Sunny Jim’s Cave & Store in La Jolla

Sunny Jim’s Cave is one of the many unique things you can do on a trip to the coastal town of La Jolla. This fun attraction is a store that has a 143 step man-made tunnel built into it that heads down to a large sea cave below. Since the early 1900s, it has been giving visitors access to this cave year-round. It is the only cave in La Jolla you can get to without traveling over water on a kayak. It has become a must visit spot in La Jolla, and in an area surrounded by expensive restaurants and upscale boutiques, it is a welcome bit of unusual. That being said, it is getting pretty pricy to visit. Here is all the information.

La Jolla Cave-1


  • Open 10 AM-5 PM
  • $10 for adults, $7 for kids 
  • I visited in 2015, 2017 and 2020


La Jolla Cave-11

A great thing about this store and cave are the historic photos and information all over the walls. From what I can tell, the history of the cave is as follows. The cave tunnel was dug into the rock in 1903 when Gustauf Schultz, a german-born painter, hired two Chinese laborers to carve the tunnel. The cave was built as a way to fund his retirement and let tourists have access to one of the seven sea caves in La Jolla.

The Store

If you are lucky enough to find parking on Coast Blvd, then you can grab a free spot. If not, then you can usually find a spot in the paid lot right across the street from the cave. 

La Jolla Cave-2

Once you enter the store, you will see lots of beach-related knick knacks that you can purchase, or you can simply pay your $5 and head into the cave.

La Jolla Cave-4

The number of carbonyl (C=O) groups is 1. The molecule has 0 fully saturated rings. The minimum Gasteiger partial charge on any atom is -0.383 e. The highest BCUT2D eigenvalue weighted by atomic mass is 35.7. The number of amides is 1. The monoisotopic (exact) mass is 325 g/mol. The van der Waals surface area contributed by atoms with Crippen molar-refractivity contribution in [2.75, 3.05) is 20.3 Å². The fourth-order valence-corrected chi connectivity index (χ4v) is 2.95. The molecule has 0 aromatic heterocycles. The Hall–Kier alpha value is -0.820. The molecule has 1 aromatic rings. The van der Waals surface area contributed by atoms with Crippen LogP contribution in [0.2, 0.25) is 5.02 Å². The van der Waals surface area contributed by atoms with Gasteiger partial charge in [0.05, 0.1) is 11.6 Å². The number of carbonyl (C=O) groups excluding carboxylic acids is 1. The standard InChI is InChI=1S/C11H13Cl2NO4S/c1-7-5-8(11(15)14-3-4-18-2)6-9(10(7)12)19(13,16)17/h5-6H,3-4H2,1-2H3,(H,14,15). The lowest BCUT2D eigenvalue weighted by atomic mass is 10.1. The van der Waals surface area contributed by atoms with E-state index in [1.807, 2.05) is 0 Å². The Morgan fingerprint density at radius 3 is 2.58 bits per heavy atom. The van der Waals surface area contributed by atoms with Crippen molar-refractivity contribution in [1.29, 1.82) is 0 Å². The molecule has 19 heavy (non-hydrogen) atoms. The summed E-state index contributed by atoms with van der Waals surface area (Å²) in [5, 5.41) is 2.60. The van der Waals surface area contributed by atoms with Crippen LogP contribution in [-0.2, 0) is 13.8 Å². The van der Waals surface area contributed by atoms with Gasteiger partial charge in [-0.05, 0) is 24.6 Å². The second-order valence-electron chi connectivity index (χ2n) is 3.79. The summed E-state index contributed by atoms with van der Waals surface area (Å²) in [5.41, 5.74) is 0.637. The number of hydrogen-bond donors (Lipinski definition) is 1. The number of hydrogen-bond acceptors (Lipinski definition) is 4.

Be warned that the cave stairs are uneven and old. Towards the bottom, they can even be a little wet as well. Also, there are over 140 steps that head straight down, so make sure to take your time, but it should be accessible for most people. 

La Jolla Cave-5

I am a 6 foot 3 guy, and the ceiling is low, there were a few times where I had to keep my head down while walking along the steps to not get hit. That said, it was never claustrophobic or anything for me.

La Jolla Cave-9

When you head around the last bend, you will finally see the light and the sea cave. Remember, this tunnel was excavated into the rock, so if it were not here, then this would be the full sea cave, and it would be pretty big. 

La Jolla Cave-7

There is a walkway out to the middle of the cave, and that is as far as you can go. Both times I have been I have seen kayakers admiring the view from the water side as well. 

La Jolla Cave-6

It is tough to take a good photo of the cave as it is either under or overexposed with the light, but here is one of the best I was able to get. Also, the water did splash up once when I was there, so take care of your gear!

La Jolla Cave-8

After taking it all in, you can head back up the way you came, which is more of a workout since you are going uphill. 

La Jolla Cave-3

All in all, this is a fun spot to experience in La Jolla. $10 is pretty expensive for what it is, but how often do you get to walk in a historic man-made tunnel down to a sea cave? I think it is worth the cost. Let me know your thoughts in the comments below.

Similar Posts